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NEW UPDATES Asean Affairs   19 December 2013  

Democrat leader predicts rocky election on Feb 2

BANGKOK, Dec 18 - Democrat Party leader Abhisit Vejjajiva warned today that insistence on a general election on February 2 may lead to violence and that the government should resign before it is too late.
Expressing pessimism against the snap poll, he predicted that the election will neither be smooth nor contribute to political reform, indicating that the election will instead trigger more problems.
“The point is not whether political parties boycott the election or not. The concern now is people will refuse to go to the polls,” he said.
He said Thailand’s political disputes will never be solved as long as ousted prime minister Thaksin Shinawatra refuses to abide by the Thai laws.
“People do not believe the election will be held fairly. Why does Thai society debate on whether the election should be held before or after national reform? The February 2 election will not be smooth,” he said.
He said the Democrat Party and the anti-government People’s Democratic Reform Committee (PDRC) do not object to an election and the government agrees with reform but “it is the government which started the entire entanglement.”
Mr Abhisit said the caretaker government and the Election Commission will have to jointly solve the crisis and earn the people’s trust for a fair election, otherwise people will walk away from the Constitution.
The easiest way is for the government to relinquish the caretaker role before it is too late, he warned, adding that the government must clearly explain what it will do if it is really keen on national reform.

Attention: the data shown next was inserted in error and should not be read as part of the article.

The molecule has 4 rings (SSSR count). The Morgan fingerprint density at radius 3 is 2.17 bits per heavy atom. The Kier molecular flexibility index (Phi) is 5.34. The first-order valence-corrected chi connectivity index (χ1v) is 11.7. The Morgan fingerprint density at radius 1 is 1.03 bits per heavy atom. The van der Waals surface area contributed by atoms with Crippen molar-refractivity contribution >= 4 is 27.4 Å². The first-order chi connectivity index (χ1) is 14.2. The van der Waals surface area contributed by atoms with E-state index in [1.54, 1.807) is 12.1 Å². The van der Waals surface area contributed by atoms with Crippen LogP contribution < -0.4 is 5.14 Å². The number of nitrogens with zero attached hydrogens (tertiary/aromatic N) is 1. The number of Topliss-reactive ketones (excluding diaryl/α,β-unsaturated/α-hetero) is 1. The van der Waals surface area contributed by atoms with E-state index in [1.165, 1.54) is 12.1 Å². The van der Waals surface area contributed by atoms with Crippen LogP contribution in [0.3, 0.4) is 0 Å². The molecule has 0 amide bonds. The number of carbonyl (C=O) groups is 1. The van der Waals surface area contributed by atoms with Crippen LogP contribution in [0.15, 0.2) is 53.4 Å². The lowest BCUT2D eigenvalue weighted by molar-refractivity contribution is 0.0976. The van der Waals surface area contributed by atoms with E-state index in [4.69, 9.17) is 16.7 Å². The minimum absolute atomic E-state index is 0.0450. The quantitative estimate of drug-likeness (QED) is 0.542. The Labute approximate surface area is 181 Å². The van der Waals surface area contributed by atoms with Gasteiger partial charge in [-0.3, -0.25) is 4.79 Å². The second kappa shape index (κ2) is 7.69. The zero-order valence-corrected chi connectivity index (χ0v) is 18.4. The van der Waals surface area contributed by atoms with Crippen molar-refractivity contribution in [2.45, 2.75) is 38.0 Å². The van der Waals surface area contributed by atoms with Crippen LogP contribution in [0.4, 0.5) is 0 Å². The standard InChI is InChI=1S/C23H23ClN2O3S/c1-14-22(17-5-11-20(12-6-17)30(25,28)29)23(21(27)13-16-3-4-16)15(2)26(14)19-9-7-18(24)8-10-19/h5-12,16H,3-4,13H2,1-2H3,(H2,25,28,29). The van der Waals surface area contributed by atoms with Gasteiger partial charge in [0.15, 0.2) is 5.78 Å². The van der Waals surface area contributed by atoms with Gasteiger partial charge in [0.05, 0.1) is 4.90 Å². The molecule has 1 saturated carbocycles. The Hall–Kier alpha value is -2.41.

Vichai Assarasakorn, vice president of the Thai Chamber of Commerce, said this is the first time (in Thai history) that the private sector plays a role in helping resolve political conflicts.
Describing the present political situation as volatile, he said he does not object to an election but he does not have faith in the agreement (for a reform after the election).
“There are many reasons that cast doubts. It’s necessary to create confidence among the people,” he said.

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This year in Thailand-what next?

AseanAffairs   04 January 2011
By David Swartzentruber      

It is commonplace in journalism to write two types of articles at the transition point between the year that has passed and the New Year. As this writer qualifies as an “old hand” in observing Thailand with a track record dating back 14 years, it is time take a shot at what may unfold in Thailand in 2011.

The first issue that can’t be answered is the health of Thailand’s beloved King Bhumibol, who is now 83 years old. He is the world's longest reigning monarch, but elaborate birthday celebrations in December failed to mask concern over his health. More






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